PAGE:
If I had to identify one characteristic that separated successful traders from their less successful counterparts, I would say that the successful ones maintained what I call a learning culture.
A learning culture is one in which there is an explicit philosophy and set of procedures to reflect upon recent experience, extract lessons from that experience, and use those lessons to guide future experience.
While such a culture can be maintained individually, it becomes exponentially more powerful when it is shared. Imagine a small group of people, each of whom is extracting lessons from experience and sharing them with all the others. The net effect is to condense time: a person has gained a week's worth of experience in a day, simply by assimilating the lessons of others.
This condensation of time is essential to a field such as trading, in which the learning curve may outlast one's bank account. Most of us have heard of the "ten year rule", which states that expertise in any performance field requires a minimum of ten years of learning and deliberate practice. Clearly, most of us cannot afford ten years of our lives to learn to master financial markets; few trading firms could or would support such an extended process.
Within a learning culture, however, a trader can gain ten years of experience in a fraction of that time. The key is learning from others and making use of proper tools for exploiting that learning.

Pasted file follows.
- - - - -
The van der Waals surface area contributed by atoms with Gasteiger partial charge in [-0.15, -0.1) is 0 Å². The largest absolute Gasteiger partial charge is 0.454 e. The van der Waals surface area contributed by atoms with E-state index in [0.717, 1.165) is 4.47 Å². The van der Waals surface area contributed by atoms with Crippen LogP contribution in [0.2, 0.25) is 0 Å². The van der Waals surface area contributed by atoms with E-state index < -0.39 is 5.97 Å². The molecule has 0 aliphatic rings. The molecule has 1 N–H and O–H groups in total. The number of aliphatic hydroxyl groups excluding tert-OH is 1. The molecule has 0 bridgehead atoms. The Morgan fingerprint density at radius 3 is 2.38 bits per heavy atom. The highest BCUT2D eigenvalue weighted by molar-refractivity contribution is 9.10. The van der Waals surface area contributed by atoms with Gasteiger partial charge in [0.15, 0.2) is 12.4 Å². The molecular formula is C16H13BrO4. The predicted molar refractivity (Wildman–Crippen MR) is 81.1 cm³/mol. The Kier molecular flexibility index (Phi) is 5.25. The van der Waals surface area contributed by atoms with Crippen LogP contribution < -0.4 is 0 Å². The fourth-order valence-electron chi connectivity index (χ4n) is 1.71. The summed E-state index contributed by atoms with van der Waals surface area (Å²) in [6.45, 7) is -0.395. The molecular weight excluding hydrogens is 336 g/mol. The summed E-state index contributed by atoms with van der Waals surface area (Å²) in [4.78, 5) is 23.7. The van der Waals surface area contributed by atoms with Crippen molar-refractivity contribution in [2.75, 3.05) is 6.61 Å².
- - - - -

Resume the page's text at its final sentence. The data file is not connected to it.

Imagine, for example, that I am trading with a group of four other people. At the end of every trading session, each of us shares, via video and with annotation, his or her best trade of the day. Those videos and explanations are reviewed intensively, providing high-yield access to multiple trading patterns. Over time, those patterns are reinforced--and each of the traders is seeing many times the patterns of the average trader.
Sadly, few trading firms make concerted efforts to embody such learning cultures. Whatever mutual learning occurs is the result of informal conversations and occasional collaborations. Because the traders don't hang together, too many hang separately.
Just one learning colleague can double one's rate of growth; conducting learning in groups can turn a 10-year rule into a several year one. It is no accident that the same training facilities--whether in boxing, chess, college sports, or the arts--produce leading performers year after year. Nor is it an accident that the world's leading laboratories produce consistent world-class discoveries; that the world's leading educational institutions generate the best scholarship.
Culture counts. When you're surrounded by high performers, it brings out the best in you.